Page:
You’ll need to monitor the number and percentage of co-op sales by salesperson and by community. With this, and a full understanding of market conditions, you’ll be able to set a target range that doesn’t exceed a forecasted number—otherwise things will quickly run amok. If in doubt, start out limiting sales to 30 percent co-op. You can always change, but only when circumstances prove that a higher percentage of co-op sales is warranted.

A builder recently told me that he was doing 80 percent co-op sales. “Why so high?” I asked. “Realtors like us,” he replied. I suggested first that he set a goal. His 80 percent equaled about 160 sales. Enjoy those 160 sales, but be sure they make up no more than 50 percent of the total. Second, I asked him to observe his salespeople in action. A subsequent mystery video shop revealed that many of the salespeople lacked a process. They showed little focus and no follow-through on potential buyers who weren’t with or sent by a real estate agent. The sales folks in question were courting agents and then counting on those sales for their commissions, which was sufficient for them but not profit-effective for the builder.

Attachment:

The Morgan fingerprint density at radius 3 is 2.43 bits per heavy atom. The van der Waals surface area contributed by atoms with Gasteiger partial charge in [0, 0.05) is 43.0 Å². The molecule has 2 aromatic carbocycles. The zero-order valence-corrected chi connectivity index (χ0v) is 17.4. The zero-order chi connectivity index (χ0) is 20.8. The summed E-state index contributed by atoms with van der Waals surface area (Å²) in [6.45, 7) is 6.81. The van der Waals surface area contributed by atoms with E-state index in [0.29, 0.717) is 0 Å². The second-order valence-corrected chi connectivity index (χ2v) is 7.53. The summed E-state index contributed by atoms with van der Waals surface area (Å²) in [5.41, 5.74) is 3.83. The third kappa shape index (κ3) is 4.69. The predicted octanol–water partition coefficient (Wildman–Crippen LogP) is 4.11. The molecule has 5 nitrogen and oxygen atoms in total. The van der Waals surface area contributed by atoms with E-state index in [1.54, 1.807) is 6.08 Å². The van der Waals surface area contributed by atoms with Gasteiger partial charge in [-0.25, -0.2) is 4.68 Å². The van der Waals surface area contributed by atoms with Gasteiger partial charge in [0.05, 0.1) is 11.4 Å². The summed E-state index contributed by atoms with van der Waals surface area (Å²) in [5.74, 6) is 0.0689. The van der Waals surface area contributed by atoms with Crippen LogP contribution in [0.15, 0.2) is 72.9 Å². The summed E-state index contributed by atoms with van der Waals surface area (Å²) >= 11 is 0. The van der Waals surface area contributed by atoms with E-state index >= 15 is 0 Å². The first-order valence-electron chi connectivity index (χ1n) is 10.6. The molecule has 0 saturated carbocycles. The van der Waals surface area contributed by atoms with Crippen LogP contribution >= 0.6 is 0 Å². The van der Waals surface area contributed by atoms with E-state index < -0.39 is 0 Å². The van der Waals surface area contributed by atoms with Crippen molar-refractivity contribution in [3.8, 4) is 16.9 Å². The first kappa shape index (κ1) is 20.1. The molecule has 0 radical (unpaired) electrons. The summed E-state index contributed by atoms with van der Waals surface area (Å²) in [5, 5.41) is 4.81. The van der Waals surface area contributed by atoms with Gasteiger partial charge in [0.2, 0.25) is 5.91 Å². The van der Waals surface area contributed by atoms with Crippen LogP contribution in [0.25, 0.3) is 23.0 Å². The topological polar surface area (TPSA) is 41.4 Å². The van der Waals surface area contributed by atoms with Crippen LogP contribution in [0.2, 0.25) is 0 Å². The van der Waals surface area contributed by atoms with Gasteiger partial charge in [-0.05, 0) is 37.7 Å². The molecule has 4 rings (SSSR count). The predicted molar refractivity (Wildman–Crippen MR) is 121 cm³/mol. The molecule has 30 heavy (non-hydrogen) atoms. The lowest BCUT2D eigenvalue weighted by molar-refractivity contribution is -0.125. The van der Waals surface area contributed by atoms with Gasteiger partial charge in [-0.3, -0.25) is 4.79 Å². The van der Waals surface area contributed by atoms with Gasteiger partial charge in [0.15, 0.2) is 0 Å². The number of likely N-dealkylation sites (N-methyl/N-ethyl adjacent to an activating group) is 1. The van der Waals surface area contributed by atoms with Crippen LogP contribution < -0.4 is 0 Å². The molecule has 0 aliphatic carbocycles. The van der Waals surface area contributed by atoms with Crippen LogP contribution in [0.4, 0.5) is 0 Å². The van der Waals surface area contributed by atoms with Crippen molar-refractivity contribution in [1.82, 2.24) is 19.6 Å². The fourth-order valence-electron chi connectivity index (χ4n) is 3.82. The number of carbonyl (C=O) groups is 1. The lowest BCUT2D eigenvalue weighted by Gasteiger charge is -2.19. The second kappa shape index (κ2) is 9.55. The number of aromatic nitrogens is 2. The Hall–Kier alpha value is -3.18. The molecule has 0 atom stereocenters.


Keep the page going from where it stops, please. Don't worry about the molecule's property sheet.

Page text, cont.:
Outlining Specifics

Even with the percentage target under control, so-called parachute or back-door sales can cost you if there’s no clear working co-op policy. What if a real estate agent shows up after a builder’s salesperson has been directly working with a buyer without the agent, and the agent claims he or she was working with that buyer and insists on being paid the commission? The builder’s salesperson may be reluctant to deny that agent commission for fear of being blackballed and losing future sales. A situation like that can cost 30 percent or more in profit.